For the past decade, artists have been renting space in a small converted office building off of Capital Boulevard north of downtown Raleigh.
To mark its 10-year anniversary, Bonded Llama Studios will display puppets, performance art, paintings and more at The Block Gallery for First Friday.
“A lot of arts organizations come and go,” said Bonded Llama member Ann Marie Kennedy. “We’re excited to be celebrating 10 years in the same building.”
Bonded Llama artists don’t all specialize in one medium or discipline, and they rarely display work as a group, Kennedy said,. So the exhibit at The Block Gallery, a city-run space in the Raleigh Municipal Building on Hargett Street, is extra special.
Kennedy’s specialty is handmade paper. When she visited Bonded Llama’s newly opened studio 10 years ago, she found a basement space with several drains that would allow her to fill and drain tubs for paper pulp. She also found an upstairs space that provided a picturesque view of the sunset.
“I was thrilled,” she said.
The building, once the administrative headquarters of a cotton company, is lined with rows of connected offices. The setup requires artists to walk through other studios on the way to their own, and the interaction fosters a collaborative atmosphere, Kennedy said.
“It’s really funky and something that has inspired art,” she said.
At least one portrait of the Bonded Llama building will be in the show, she said.
Kennedy and her fellow artists decided to apply to host a show at The Block Gallery because they knew the two-story space would allow plenty of room to show off their work.
The exhibition will be held from 5 to 7 p.m. June 3, earlier than many other First Friday shows.
“We try to market it as being the first stop for people on First Friday,” said Stacy Bloom Rexrode, who operates The Block Gallery for the city of Raleigh.
In the past, exhibitions at the gallery didn’t coincide with First Friday, but officials changed the format last summer to show the city’s solidarity with the arts community, Rexrode said.
“It absolutely has helped improve our visibility and the number of people who came through,” she said.
Shows at Block Gallery are on display for six weeks, so the space takes part in only six First Friday events each year.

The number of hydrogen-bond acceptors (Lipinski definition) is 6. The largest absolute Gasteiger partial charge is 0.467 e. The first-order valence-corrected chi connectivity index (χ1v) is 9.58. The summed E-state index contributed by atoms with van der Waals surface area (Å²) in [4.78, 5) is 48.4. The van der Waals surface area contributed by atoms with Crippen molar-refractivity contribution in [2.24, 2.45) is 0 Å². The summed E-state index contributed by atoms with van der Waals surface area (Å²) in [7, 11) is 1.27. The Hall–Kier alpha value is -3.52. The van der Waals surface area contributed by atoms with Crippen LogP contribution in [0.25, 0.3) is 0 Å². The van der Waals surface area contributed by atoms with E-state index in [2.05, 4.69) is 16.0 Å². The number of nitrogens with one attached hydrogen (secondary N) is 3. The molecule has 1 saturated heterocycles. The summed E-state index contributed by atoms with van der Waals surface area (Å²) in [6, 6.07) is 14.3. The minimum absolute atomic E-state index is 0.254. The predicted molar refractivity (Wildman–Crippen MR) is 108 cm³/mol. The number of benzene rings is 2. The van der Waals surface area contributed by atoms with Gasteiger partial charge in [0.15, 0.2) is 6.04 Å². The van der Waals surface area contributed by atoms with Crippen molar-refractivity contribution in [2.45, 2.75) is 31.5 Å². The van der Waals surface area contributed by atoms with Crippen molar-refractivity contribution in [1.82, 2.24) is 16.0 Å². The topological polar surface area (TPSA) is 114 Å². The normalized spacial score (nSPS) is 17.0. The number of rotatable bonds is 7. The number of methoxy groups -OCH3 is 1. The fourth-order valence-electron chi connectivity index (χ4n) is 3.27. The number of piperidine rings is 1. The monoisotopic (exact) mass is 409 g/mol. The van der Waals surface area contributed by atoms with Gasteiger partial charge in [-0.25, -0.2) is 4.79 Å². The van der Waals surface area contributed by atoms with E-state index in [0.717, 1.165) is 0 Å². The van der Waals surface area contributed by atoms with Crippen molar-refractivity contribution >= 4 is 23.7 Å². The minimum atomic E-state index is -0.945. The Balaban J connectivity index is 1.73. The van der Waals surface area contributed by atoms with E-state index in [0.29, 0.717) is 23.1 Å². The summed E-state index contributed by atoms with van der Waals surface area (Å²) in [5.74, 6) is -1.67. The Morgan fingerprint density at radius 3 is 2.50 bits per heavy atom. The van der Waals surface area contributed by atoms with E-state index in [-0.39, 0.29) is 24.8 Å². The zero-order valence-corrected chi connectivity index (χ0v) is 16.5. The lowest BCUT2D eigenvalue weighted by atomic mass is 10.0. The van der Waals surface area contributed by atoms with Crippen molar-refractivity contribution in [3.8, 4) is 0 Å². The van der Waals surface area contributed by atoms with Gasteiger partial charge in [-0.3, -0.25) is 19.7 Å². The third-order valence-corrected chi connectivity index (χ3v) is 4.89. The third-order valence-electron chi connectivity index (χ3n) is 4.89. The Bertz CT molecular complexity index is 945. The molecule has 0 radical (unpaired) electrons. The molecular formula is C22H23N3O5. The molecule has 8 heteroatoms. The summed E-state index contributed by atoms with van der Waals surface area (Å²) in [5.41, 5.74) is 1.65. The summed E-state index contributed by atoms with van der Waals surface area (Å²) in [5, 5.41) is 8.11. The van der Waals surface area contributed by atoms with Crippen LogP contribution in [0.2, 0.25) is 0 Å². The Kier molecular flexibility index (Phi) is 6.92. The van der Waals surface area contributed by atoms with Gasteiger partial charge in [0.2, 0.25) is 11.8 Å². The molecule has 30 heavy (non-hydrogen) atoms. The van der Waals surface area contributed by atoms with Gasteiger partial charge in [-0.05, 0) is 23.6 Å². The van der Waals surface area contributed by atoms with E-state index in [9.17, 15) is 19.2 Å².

The gallery calls for artist submissions about every 18 months, and a jury assembled by Rexrode chooses which artists will be allowed to show their work.
Rexrode said art in a city-owned building engages visitors headed to pay parking tickets or water bills.
“People that might not go into a gallery or museum get a chance to experience art,” she said.
Chris Cioffi: 919-829-4802, @ReporterCioffi
Want to go?
First Friday, from 6 to 9 p.m., is a monthly art event in downtown Raleigh. Galleries stay open late, and many restaurants offer special deals. To learn more, go online to FirstFridayRaleigh.com.
More First Friday
Tipping Paint Gallery and 311 Gallery, 311 W. Martin St.: “Vicki Rees” Expansion”
Gallery C, 540 N. Blount St.: Oils by Kathy Daywalt and bronzes by Michiel Van der Sommen
Local Color Gallery, 311 W. Martin St.: Works by 12 local female artists
Artspace, 201 E. Davie St.: “An Exhibition of New Works by North Carolina Artists”
CAM Raleigh, 409 W. Martin St.: “The Ease of Fiction”
Flanders Art Gallery, 505 S. Blount St: “Ashlynn Browning: Walls and Windows”
Litmus Gallery, 312 W. Cabarrus St.: Wine reception
Visual Art Exchange, 309 W. Martin St.: “SCOPE 2016: the southern landscape”
Deco Raleigh, 19 W. Hargett St.: Minimalist production of “Two Gentlemen of Verona” by Bare Theatre in the parklet at the corner of Salisbury and Hargett streets